Tickets were already difficult to get by even a few days before the Germany versus China women’s football game. After a few exchange of emails with a classmate, she assured me that I’ll get to see the match.
Our group met at Bertoldsbrunnen, the heart of the city where all trams converge. More than one hour before the game started, people already started to trickle in and fill in the trams leading to the stadium. As soon as our international group of 12 (Brazil, Czech Republic, Spain, Canada, Germany, Taiwan, Australia, USA and of course, the Philippines) was complete, the game started- not the football game, but the tussle for a place in the tram. Three trams passed by before the first four in our group got a ride. The trip was a breeze though as it was an ‘express tram’ that went all the way to the tram station near the stadium. Anyway, it would be of no use stopping by the stations in between because there was not a single place empty.
We waited at least 30 more minutes at our tram stop to complete our little troop. People were draped in German flags and adorned with funny hats, while other had their faces painted also with streaks of black, red and gold. No doubt these are the colors of the day. Droves of Germany fans and a speck of Chinese supporters spilled out of the trams which arrived after every few minutes. Perhaps half of the tram fleet of Freiburg serviced the route to the stadium this afternoon.
Everyone finally arrived, and we almost jogged to the stadium. We didn’t have to exert any orienteering effort to look for the venue of the game. All roads of this part of the city led to the Badenova Stadium. We could already here resonating shouts right before we turned to the corner near the stadium. The national anthem of Germany was sung as we approached the colossal structure. We got in time for the start of the match and found a decent place shortly to stand and watch the match.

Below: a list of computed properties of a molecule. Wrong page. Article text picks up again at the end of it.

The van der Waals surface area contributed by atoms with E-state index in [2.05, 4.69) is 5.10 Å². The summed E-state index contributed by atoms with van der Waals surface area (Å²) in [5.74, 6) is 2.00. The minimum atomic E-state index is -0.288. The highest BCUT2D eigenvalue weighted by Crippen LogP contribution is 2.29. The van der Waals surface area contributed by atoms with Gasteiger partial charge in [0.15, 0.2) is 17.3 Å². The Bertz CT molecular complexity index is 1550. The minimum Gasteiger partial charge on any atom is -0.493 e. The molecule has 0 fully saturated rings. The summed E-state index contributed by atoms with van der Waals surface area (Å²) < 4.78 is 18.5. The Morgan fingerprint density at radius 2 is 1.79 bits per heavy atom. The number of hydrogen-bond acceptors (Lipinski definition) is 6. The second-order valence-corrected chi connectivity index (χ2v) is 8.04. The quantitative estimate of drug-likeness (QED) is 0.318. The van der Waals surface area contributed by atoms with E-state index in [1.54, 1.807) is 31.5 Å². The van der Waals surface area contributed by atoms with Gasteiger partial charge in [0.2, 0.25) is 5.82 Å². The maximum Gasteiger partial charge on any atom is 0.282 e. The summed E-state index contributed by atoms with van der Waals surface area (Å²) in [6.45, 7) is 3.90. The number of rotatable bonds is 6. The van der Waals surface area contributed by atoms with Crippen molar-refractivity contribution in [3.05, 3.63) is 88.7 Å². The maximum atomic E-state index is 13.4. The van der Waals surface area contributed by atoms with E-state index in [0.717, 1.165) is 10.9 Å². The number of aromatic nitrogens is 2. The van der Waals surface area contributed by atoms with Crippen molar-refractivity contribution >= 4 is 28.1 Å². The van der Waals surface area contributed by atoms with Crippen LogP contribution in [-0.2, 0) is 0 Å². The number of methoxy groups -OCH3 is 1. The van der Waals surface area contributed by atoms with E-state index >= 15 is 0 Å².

Football in Freiburg: green and mean
I know Germans are crazy about football, but I didn’t expect the women’s team to get as much outpouring support like the men’s team. In the Philippines were basketball is considered a religion, only men’s basketball matters. I don’t even know if we have a women cou Philippine team. But then again the women’s national team of Germany is the defending world champion.
The first half of the game was nothing special and remained tied at 0-0. Observing the crowd for this first-time live football spectator was an alternative delight. We were seated, or should I say, standing up at the bleachers at one end of the stadium near a group of young girls. They had a uniform sports jacket that identified them as a football club from Loerrach, a town near Freiburg. Like the rest of the crowd from our side of the bleachers, they would cheer along to the drumbeats right across the other end of the stadium. Typical paraphernalia that showed allegiance to one’s supported team included flags in all forms and surface. The three colors of the German flag that were imprinted on scarves, hats, and balloons in the form of a hand were a common sight. There were real flags, of course, that were waved in in every attempt to make a goal.
Amid the chants, cheers, and jeers of the two opposing fans, at least one thing unites them: the human wave. It’s one type of wave that swept everyone- with glee and anticipation- and left no casualty. It rippled around the stadium several times, sometimes not making a full round, but often reaching the end (our side) as the starting point prepares for another one. The big screen flashed that the stadium housed 18,000 spectators that afternoon, who surely, at one point or another, looked on the left side to prepare for the proper timing, waited in excitement, and raised their hands as the wave engulfed them.
The second half though is a different story. Warmed up after the first half of the game, the final stretch of the second half was fruitful for Germany. There was an uproar after every goal followed by singing, dancing, and flag-waving. It could have been an independence day celebration…